Many women in the early 20th century, regardless of their race, were being controlled by men in power who believed that the way female teachers presented themselves reflected how well students learned. Therefore, women all over the United States were forced to adhere to ridiculous rules enforcing dress codes, weight limits, even their make-up routines. Summer activities and extracurriculars were monitored to ensure women were fit enough and presentable enough to be teachers. Henry Curtis, author of Recreation for Teachers announced, “’No teacher is in condition to teach school, or be married, unless she can walk ten miles a day without undue weariness.’”(Orgen 2018, para. 20)[2]. Curtis, as well as the article as whole, speaks to how female teachers in this time frame had little respect and were often under the grasp of powerful men who wanted them to reach a certain physical standard. A women’s social standing in the early 1900s was dictated by the male population and enforced through both physical and social manipulation.  Jane Adams, a member of the Chicago Board of Education in 1905 stated, “‘teachers were so restricted that they had no space in which to move about freely and the more adventurous of them fairly panted for light and air'” (Orgen 2018, para. 3).[2] Teachers are only one subset of women who were subjected to the manipulation and repression of men in the 1900’s. Their lack of control formed a creative null within the entire community.

Struggles of Black Musicians in the Early 1900's[edit | edit source]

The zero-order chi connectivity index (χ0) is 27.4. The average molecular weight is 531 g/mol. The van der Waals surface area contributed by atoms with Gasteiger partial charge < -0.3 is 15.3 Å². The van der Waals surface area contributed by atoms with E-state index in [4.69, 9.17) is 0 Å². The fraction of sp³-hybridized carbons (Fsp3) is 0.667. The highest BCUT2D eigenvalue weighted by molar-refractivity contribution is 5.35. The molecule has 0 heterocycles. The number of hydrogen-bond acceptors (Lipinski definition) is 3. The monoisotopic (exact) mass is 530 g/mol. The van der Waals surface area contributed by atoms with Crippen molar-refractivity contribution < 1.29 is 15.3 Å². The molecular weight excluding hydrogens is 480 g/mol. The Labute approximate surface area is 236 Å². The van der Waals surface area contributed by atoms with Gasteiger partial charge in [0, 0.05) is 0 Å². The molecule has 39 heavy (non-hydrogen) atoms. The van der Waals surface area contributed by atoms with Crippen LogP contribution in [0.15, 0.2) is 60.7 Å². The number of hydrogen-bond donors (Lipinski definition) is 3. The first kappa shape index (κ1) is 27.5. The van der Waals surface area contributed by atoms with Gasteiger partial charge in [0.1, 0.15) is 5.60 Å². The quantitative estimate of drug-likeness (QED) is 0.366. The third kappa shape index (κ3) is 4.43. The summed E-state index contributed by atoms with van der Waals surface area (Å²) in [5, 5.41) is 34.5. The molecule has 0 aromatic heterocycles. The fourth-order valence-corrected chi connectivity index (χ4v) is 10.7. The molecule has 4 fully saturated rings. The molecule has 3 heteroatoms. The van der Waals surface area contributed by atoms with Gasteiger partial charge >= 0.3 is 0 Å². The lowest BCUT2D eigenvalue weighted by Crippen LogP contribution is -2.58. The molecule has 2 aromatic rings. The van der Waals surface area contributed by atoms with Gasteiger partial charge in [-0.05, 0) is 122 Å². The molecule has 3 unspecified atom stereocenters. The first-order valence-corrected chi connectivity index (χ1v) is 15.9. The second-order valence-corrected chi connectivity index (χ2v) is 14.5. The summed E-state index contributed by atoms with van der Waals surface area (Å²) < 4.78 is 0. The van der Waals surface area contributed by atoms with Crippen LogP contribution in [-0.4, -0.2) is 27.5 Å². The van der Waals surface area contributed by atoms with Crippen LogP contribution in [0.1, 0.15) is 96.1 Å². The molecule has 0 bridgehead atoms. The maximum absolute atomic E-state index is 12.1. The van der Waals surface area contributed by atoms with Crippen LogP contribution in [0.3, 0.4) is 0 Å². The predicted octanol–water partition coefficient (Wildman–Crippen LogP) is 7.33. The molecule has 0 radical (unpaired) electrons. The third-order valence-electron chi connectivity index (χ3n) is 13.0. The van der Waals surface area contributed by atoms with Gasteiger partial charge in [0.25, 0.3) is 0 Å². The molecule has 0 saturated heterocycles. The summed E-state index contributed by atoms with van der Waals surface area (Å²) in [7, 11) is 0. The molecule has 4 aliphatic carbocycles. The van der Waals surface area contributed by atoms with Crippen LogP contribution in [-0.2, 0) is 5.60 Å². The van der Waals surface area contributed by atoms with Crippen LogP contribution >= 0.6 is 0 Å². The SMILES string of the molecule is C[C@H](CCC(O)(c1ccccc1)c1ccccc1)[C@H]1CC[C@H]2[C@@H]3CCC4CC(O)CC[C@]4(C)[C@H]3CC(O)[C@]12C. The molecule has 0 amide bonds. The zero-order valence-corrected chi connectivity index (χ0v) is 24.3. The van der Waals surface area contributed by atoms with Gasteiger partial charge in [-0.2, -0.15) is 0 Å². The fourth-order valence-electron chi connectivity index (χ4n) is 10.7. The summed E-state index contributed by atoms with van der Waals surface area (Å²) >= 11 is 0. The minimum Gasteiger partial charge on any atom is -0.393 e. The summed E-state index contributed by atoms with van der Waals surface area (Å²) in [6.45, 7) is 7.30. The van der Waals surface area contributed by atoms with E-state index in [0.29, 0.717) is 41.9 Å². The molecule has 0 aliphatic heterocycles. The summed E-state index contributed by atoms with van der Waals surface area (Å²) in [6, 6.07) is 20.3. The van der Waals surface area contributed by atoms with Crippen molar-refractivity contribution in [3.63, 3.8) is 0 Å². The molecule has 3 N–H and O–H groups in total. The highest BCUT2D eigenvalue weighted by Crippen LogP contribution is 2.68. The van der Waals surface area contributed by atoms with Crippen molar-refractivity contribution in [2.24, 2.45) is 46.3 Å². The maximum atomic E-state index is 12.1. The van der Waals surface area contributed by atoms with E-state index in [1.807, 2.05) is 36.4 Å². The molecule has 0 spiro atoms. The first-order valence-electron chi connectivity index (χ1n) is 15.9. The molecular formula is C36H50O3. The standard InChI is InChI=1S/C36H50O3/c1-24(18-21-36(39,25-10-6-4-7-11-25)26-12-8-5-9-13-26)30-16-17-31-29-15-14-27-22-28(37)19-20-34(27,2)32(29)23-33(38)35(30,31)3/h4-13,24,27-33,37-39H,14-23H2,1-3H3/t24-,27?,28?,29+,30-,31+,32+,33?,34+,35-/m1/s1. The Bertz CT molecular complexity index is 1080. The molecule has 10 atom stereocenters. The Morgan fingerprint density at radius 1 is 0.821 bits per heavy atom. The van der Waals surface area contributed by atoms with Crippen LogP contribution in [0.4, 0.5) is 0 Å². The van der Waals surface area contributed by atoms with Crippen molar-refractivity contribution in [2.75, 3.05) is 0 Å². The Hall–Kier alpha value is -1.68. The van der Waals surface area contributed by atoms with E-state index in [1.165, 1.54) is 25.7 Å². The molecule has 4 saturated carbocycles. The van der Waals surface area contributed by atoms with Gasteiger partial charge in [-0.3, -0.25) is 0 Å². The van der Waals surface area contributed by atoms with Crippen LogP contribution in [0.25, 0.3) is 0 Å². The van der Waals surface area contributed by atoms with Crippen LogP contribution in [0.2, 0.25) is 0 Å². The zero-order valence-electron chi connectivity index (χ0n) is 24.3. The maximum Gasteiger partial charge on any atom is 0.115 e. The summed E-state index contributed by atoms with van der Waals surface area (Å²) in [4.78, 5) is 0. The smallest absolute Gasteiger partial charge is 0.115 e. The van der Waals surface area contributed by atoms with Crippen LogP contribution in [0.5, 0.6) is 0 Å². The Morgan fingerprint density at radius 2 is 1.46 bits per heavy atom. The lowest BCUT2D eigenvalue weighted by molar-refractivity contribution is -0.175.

In the 1900’s, black female musicians have had to face different conflicts than their male counter parts and in order to thrive and find validation within their life, they have had to work together. Black women had very little respect and social status throughout history, so they have often used music as a means to express themselves and develop a “social and political consciousness” in their community. These women created homosocial networks that “stimulated knowledge acquisition and the development of wisdom.” (Kernodle 2014, 33).[3] Unfortunately, black women everywhere, not only in the music industry, faced a stigma that no other community can experience. Melba Liston, a trombonist and arranger found that the social and professional networks these women created “‘facilitated the development of a social knowledge base that would frame how they engaged not only in one another but also in the make-centered spaces they inhabited’” (Kernodle 2014, 38). [3] At the bottom of the social food chain, working black women had to fight and fight hard for their place in a male centered society, the networks and support systems they created helped them to find validation and a community. However, through their fight, African American musicians helped to forge American culture during the Jazz Age and the Great Depression through their hard work and the production of their music. These artists helped create the current occupation standards by implementing “individual training, family mentoring, and peer group networking”; they created their own path to success and fame. Struck by the harshness of their past and their need to find community, African Americans found safe spaces where they could share “‘the sometimes tragic memories of southern life” that were “relived in the blues notes played by musicians in taverns and dance halls’”(House 2012, 104). [4]The musicians of their community served as a social glue holding the members of the community together. For the musicians of the African American community, music provided “a personal outlet, freedom of movement, potential earnings.” Their skills allowed for them to be acknowledged and their work helped to define the standard around the jazz and blues community (House 2012,106).[4]. Through the struggles they faced, African American musicians in the 20th century helped to forge the level of music and creativity people hear today.